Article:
Macromolecule Effects on Prostacyclin Production and Measurement

  • R. M. Price
  • D. M. Gersten
  • P. W. Ramwell


Incubation of human umbilical artery tissue in a crystalloid solution elicits the production of prostacyclin (PGI2). However, the inclusion of macromolecules in the incubation solution reduces the amount of PGI2 produced by the umbilical artery. This effect is independent of charge since serum proteins, polyglutamic acid, polylysine, or dextran all reduce PGI2 release by 50% at the same concentration of macromolecule (4.4 mg/ml). However, this effect is dependent on molecular size. Serum proteins with molecular weights (MW) below 60,000 are less effective than serum proteins above 60,000 MW (excluding albumin), and dextrans of 10,000 and 40,000 MW are not effective whereas dextrans of 70,000 and 500,000 MW are effective in reducing PGI2 release. The effective macromolecules act at the exterior surface of the cell and do not shunt arachidonic acid into other catabolic pathways. Although the presence of these macromolecules affects the radioimmunoassay measurement of 6-keto-PGF, this effect can be quantitatively accounted for and does not explain the observed reduction in PGI2 release. These studies appear to demonstrate a connection between receptor-independent cell surface events (adhesion of macromolecules) and the initiation of intracellular enzymatic activity (PGI2 production). We hypothesize that macromolecules associate with the cell surface and retard the lateral mobility of externally projecting cell surface components. This would decrease the formation of cell membrane complexes responsible for arachidonic acid release. The observed reduction in PGI2 release would result, then, from decreased precursor arachidonic acid release. Thus, the presence of macromolecules at the cell surface decreases the cellular response (e.g., prostaglandin production) to membrane perturbations and represents the in vivo situation. This may be an important consideration clinically (e.g., the choice between colloid or crystalloid solution for infusion) when increased prostaglandin release would be deleterious to the patient.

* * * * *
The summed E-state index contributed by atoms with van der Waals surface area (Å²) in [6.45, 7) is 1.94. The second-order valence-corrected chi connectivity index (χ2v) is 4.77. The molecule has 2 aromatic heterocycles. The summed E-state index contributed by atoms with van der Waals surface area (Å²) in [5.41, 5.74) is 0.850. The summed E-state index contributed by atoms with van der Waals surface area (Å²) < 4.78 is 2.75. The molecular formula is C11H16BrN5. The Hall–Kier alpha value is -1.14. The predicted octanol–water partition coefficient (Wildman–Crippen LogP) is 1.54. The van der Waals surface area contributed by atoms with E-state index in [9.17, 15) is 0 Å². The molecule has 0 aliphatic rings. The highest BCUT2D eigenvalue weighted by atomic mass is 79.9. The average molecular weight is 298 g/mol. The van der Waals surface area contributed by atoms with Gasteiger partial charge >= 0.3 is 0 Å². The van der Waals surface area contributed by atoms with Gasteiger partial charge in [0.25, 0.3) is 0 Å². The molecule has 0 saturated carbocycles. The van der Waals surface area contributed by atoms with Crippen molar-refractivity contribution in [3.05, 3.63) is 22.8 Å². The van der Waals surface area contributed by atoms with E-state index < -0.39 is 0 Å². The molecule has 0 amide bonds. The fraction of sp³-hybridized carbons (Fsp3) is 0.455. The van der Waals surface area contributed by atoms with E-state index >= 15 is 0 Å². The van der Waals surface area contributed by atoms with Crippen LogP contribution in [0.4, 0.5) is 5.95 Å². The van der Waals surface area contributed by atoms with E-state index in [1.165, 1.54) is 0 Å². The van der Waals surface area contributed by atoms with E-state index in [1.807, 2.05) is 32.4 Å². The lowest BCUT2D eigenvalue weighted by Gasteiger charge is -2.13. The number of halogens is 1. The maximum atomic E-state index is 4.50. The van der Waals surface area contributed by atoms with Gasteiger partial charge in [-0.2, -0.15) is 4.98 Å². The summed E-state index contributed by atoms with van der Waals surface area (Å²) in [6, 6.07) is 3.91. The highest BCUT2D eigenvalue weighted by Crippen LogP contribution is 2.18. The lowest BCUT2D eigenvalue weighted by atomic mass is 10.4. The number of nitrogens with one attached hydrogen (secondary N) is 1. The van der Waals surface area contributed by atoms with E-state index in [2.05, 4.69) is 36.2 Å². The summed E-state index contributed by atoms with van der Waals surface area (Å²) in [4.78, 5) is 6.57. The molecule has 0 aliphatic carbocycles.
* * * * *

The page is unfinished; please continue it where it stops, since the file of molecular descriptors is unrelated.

Arachidonic Acid Artery Segment Prostaglandin Production Incubation Solution Arachidonic Acid Release 
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Copyright information

© Plenum Press, New York 1987

Authors and Affiliations

  • R. M. Price
    • 1
  • D. M. Gersten
    • 2
  • P. W. Ramwell
    • 3
  1. 1.Departments of Microbiology and Biophysical SciencesState University of New York at BuffaloBuffaloUSA
  2. 2.Department of PathologyGeorgetown University Medical CenterWashingtonUSA
  3. 3.Department of PhysiologyGeorgetown University Medical CenterWashingtonUSA

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